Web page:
Construction is underway on a $655,000 retrofit of a 4-year-old dune system in West Atlantic City that was designed to reduce flooding in a low-lying neighborhood on Lakes Bay.
Many of the entities involved with the project say the reinforcement will reduce erosion and maintenance costs for the dune, which was an alternate solution to what was initially proposed as a bulkhead along Bay Drive.
In August, Egg Harbor Township approved the project to install sections of gabions along a dune abutting a mile-stretch of Bay Drive. The gabions, which are wire baskets filled with large rocks, are supposed to stabilize and reinforce the sand dune, which is constantly eroded by the wind and waves.
The project to the build the dune, which included installing additional storm-sewer pipes to improve drainage, cost $2.2 million, with $1.4 million paid for through state grants. The gabion installation will cost about $655,000, with the bulk of that paid for through federal and state grants, assistant township engineer Bob Watkins said. The cost is about $100,000 more than what the township originally budgeted, township documents show.
The dune system has been controversial from the time it was approved in 2007 because the township, some residents and certain branches of the state Department of Environmental Protection expected a bulkhead would be constructed instead.
However, the Fish and Wildlife Division of DEP as well as the U.S. Army Corps of Engineers rejected the bulkhead for several reasons, including that the structure could increase the turbidity of the water and wave energy refracting off the walls could damage existing shellfish beds, township administrator Peter Miller said. As an alternative to the proposed bulkhead, Miller said, one branch of the DEP said it would approve an artificial-dune system that is typically seen only on the ocean side of a barrier island.
Since its installation, the township has had to make multiple repairs to the dune after large storms and flooding eroded sections of it, Miller said.
A 2010 Stevens Institute of Technology review of the proposed gabion design said natural sand dunes exist only where there is a wide beach to continuously replenish it and without that, the dune will continue to erode unless maintained frequently.
“Given the present condition of the beach and dune system in West Atlantic City, the dune will continue to erode unless either a wide beach is created seaward of the dune or some form of structural stabilization is provided to encase the sand in the dune,” the report said.
Concerns over the project ultimately reached other state-level offices, with the Attorney General’s Office subpoenaing all documents related to the project in 2009 and the Inspector General’s Office launching an investigation, though officials in those offices would not confirm at the time whether an investigation was ongoing.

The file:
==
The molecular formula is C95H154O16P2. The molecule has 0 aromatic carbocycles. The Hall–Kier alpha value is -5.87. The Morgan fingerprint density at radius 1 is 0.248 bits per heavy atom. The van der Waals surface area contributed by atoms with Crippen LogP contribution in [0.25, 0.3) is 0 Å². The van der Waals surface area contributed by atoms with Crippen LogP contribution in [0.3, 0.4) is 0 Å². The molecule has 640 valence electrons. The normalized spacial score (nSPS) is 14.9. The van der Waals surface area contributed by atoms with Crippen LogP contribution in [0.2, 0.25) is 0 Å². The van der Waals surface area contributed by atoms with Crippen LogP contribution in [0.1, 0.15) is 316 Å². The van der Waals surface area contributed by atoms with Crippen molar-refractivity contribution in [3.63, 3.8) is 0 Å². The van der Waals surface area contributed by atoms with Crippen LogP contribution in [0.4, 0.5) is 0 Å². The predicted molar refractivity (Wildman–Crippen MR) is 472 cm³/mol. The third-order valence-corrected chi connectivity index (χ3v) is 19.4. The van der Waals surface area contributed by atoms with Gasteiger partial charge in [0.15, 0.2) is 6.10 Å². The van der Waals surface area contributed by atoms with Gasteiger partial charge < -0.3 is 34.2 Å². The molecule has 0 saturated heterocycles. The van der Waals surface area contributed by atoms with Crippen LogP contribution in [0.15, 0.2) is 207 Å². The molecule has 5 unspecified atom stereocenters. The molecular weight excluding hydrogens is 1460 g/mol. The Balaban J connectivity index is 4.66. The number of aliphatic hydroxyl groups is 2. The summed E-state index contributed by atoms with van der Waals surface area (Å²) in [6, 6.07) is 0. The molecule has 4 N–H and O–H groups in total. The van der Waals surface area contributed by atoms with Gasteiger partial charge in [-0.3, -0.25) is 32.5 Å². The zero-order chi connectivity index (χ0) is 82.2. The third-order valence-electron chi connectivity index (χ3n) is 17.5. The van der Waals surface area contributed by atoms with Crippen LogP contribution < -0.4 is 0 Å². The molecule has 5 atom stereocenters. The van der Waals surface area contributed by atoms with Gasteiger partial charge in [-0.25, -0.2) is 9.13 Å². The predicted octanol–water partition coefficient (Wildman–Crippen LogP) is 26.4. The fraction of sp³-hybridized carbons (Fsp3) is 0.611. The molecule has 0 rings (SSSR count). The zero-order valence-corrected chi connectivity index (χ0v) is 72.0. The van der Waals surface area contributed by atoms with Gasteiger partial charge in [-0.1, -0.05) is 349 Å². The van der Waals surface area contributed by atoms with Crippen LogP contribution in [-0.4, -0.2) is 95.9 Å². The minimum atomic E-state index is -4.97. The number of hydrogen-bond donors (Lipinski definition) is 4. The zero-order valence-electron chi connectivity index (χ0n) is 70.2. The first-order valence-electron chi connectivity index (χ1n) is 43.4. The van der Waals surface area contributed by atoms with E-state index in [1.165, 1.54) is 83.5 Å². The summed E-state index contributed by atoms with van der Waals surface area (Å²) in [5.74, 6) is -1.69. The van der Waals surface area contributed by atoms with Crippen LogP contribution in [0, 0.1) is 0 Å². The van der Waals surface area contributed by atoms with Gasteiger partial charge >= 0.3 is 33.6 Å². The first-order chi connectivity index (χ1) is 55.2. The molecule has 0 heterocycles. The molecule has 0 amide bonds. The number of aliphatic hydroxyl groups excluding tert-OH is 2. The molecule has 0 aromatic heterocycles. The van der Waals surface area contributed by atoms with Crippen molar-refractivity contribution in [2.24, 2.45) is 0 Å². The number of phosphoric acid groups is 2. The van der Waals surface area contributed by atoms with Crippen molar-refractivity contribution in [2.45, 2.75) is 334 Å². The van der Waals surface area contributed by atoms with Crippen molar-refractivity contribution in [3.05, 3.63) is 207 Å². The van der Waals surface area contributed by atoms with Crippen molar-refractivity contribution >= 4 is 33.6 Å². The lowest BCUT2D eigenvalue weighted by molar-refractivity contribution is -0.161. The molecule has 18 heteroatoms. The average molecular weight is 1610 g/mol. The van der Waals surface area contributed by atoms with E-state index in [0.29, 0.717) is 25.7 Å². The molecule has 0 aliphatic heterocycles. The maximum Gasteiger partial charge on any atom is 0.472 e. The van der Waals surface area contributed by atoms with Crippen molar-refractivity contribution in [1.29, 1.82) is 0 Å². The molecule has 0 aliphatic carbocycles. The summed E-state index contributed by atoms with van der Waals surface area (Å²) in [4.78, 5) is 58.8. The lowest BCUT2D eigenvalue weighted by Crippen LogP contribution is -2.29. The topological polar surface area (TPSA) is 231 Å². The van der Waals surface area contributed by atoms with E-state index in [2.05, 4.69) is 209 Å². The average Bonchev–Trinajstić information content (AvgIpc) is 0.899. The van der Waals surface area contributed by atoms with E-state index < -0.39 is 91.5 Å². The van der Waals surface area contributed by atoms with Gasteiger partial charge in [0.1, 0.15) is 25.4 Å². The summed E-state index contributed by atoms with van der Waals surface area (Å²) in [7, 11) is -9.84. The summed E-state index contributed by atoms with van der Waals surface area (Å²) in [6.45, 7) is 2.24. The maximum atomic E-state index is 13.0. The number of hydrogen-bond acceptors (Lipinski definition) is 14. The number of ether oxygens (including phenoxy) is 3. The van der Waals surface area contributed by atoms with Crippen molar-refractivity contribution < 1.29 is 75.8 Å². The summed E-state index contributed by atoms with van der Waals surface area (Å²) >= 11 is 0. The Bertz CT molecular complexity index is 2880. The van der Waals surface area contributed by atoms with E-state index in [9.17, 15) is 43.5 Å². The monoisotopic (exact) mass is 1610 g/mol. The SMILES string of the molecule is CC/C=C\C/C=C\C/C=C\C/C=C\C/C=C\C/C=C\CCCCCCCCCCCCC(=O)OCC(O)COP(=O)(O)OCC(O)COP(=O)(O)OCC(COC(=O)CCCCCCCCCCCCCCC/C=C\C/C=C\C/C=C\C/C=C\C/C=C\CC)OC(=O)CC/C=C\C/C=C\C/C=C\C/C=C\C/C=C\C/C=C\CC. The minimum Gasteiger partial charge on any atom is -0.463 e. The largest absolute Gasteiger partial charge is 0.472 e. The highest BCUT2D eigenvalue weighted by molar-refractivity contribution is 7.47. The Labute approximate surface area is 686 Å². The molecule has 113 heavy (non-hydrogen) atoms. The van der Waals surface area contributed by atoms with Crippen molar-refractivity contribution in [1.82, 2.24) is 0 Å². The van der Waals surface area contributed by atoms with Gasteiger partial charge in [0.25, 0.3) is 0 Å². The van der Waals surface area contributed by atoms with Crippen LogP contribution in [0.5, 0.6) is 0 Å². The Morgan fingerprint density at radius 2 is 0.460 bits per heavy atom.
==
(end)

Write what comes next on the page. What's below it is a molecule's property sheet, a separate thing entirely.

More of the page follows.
The Inspector General’s Office was folded into the state Comptroller’s Office in June and spokesman Peter McAleer said there had been an investigation into the project, but that it appeared to be closed. He did not know the results and said officials at the agency have yet to read the report..
Almost as soon as the dune system was installed in 2007, there were problems with erosion, either from wind or water. Shortly after construction was completed, a strong storm eroded a significant portion of the dune. The 8-foot-high dune also had to be raised by 1.2 feet to 9.2 feet to satisfy federal flood protection requirements, but because the permit was for an 8-foot-high dune, the state DEP issued a violation notice.
Watkins said engineers knew in 2008 that the dune would need some type of reinforcement, but the permits did not allow any type of hard surface or reinforcement.
Additionally, miscommunication within the DEP and the township resulted with the agency refusing to pay for the dune because the grant had been approved for a bulkhead, spokesman Larry Ragonese said. “We honestly didn’t think the dunes would hold up to the 100 year flood-control requirements,” he said. Ultimately, DEP paid $1.37 million in grant money to the township, but only for the storm-sewer improvements.
The township applied for another grant under a different section of the agency and received about $200,000 to go toward the retrofit, Ragonese said. Engineers decided on gabions because the spaces between the rocks would absorb the wave energy coming onto the shore, reduce the amount of erosion and the wave energy would not affect the shellfish beds, Watkins said.
Construction on the retrofit has been delayed somewhat by the weather, but Watkins said the hope is that work will be complete by the end of April.
Miller said that despite the dune’s frequent erosion and the maintenance cost for the repairs, the first project “probably has eliminated about 85 (percent) to 95 percent of tidal flooding.” The flooding that does occur, he said, often comes from slight downhill grade on the Black Horse Pike, where tides flood sections of wetlands about a half-mile east of the Bay Drive neighborhood, Miller said.
As for the retrofit, “we still don’t think that’s the perfect solution,” Miller said. “But if somebody is willing to give you money and take the burden off the Egg Harbor Township taxpayers to address it, we’re going to take the money and do something to address it.”
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